Success in the CrossFit Open? Master these 4 Movements

Written by:

Damect Dominguez

Last updated:

I know what you’re thinking. Isn’t it a little early to be talking about the Open? The answer, of course, is a resounding NO. IT’S NEVER TOO EARLY. Besides, we assume that you love CrossFit as much as we do, so there’s never a bad time to talk about the Open. So, without further ado, let’s get into it.

Subscribe to BoxLife Magazine 

Athlete Profiles, Training Tips, Nutrition & Much More!

We have a real treat for you today ladies and gentlemen. Oh yes, the crack nerd squad at BoxLife Magazine have put their Billy Beane-Moneyball statistics hats on to find the three most commonly-seen movements of the CrossFit Open. But before the big reveal, a disclaimer:

-We are basing our findings off of statistics alone, not from the popularity or scalability of the movement. If the two are linked, then math wins.

That’s right—using a groundbreaking, bulletproof formula, we can declare that the three most commonly seen movements of the CrossFit Open are:

3: Thrusters and Chest-to-Bar Pull-Ups

 2: Burpees
 1: Snatches

Our Top Pick
Transparent Labs Bulk Pre-Workout Supplement

Based on our testing, this is the best pre-workout for most people. It’s packed with stuff like Citrulline Malate, Beta-Alanine and Boron, which all promotes muscle building.

  • Moderate dose of caffeine
  • No artificial sweeteners or colors
  • 60-day money-back assurance
  • Lacks creatine
  • Sweetened with stevia
See on Amazon See on Transparent Labs


Ok, so there are actually four, but thrusters and chest-to-bar pull-ups (C2B) tied so they split 3rd place. How did we come up with the results? Like so:

  • We tracked the frequency of every movement from every Open workout since the inception of the qualifying phase in 2011.
  • There were 6 workouts in 2011, and 5 in 2012, 2013 and 2014, giving us a total of 21 workouts.
  • Every time we saw a movement featured in a workout, we gave it 1 point.
  • The movement was then awarded a percentage of a further point, depending on how many other movements there were in a workout. For example:

In 2014 Open WOD 14.5 featured a couplet of thrusters and burpees. If we are tracking burpees as a movement, it receives 1 point for featuring in a workout. However, it is paired with thrusters, meaning it makes up half (50%) of the workout. So 1+1×50%: 1.5.

Conversely, the infamous 12.1 Open WOD was a 7-minute AMRAP (as many reps as possible) of burpees. So Burpees receive 1 point for featuring in a workout, and a further point because it was the only movement in the workout (1+1×100%: 2).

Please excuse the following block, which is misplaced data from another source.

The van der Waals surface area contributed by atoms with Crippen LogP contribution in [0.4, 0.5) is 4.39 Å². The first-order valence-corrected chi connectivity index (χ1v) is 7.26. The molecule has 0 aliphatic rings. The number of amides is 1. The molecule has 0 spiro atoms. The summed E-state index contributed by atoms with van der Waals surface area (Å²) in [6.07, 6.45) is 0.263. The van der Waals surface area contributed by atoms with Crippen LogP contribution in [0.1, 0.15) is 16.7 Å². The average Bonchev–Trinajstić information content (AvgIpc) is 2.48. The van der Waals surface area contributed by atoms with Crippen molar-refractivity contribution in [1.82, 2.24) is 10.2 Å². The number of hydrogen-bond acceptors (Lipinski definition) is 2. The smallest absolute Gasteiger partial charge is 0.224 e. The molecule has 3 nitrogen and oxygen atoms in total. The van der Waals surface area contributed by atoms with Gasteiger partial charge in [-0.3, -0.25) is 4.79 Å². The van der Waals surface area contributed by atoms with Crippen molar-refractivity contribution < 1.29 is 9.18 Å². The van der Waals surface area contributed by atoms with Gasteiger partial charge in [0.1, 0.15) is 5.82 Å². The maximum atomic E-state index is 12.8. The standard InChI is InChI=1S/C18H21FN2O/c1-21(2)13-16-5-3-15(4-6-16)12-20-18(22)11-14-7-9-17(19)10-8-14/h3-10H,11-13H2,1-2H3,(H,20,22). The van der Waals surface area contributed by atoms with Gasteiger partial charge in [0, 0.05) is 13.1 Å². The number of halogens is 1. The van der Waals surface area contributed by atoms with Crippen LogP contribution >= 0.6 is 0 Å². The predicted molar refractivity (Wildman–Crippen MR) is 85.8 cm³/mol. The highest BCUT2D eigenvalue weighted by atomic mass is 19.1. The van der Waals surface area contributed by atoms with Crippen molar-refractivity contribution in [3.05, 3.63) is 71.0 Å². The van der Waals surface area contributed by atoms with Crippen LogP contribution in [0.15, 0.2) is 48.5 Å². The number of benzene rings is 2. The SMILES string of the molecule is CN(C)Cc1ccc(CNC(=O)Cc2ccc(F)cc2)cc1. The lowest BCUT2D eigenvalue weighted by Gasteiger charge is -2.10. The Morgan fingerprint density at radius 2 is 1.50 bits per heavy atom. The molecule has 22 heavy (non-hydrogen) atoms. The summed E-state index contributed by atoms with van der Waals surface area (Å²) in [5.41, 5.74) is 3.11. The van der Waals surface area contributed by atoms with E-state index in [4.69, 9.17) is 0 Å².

• Weight, repetitions, and scaled workouts were not taken into consideration.

Ok, still with me? Of course you are, everyone loves stats. Using this formula, we were able to track the frequency of all the movements in the Open, which is how we came up with this highly advanced scientific chart.

As you can see, snatches seem to be a popular movement with Dave Castro (Director of the CrossFit Games) and the programmers of the Open, receiving a score of 6.3. According to the stats, snatches are usually paired with one other movement (except in 12.2—an ascending weight ladder of 30 snatches), making it a movement that an athlete needs to be proficient in if they hope to receive a high score in the Open and progress to Regionals.

Burpees came in just behind snatches with a score of 6.2. Burpees almost mirrored the exact scoring of snatches, but they were part of a triplet in 11.4, hence their lower score overall. Thrusters and C2B had matching scores of 6, probably because they have often been paired together as a couplet for Open workouts.

So, what’s the value in knowing these numbers?

For one, it gives you an indication of what movements you might expect to see in the 2015 Open, in one form or another—so you can start preparing already. Additionally, these statistics reveal the importance that is placed on some movements more than others. For example, wall balls have been a feature of the CrossFit Open since 2011, but they always appear as part of a triplet or, in the case of 14.4, one gruesome chipper. What this means is that while you should be conscious of wall balls making an appearance in the future, you don’t need to award them as much attention and work as burpees or snatches, which have appeared on their own or as part of a couplet. Simply put, if you are weak in wall balls but strong in the other two (or three) movements that they appear with, you can still get a good score in the workout. However, if you struggle with burpees or snatches, you’re in trouble from the get-go as you’ll only have one other movement to ‘save you’ in the WOD.

Despite what some of you may think, we’re not fortune-tellers so we can’t definitively tell you that thrusters, burpees and snatches will make an appearance in the Open—but chances are that they will. Use our chart to get a head start on the workouts and your competition—remember, it’s never too early to start thinking about the Open.

About Damect Dominguez

Co-founder of BoxLife Magazine. Author: Training Day: 400+ Workouts to Incorporate in Your Training.

1 thought on “Success in the CrossFit Open? Master these 4 Movements”

Leave a Comment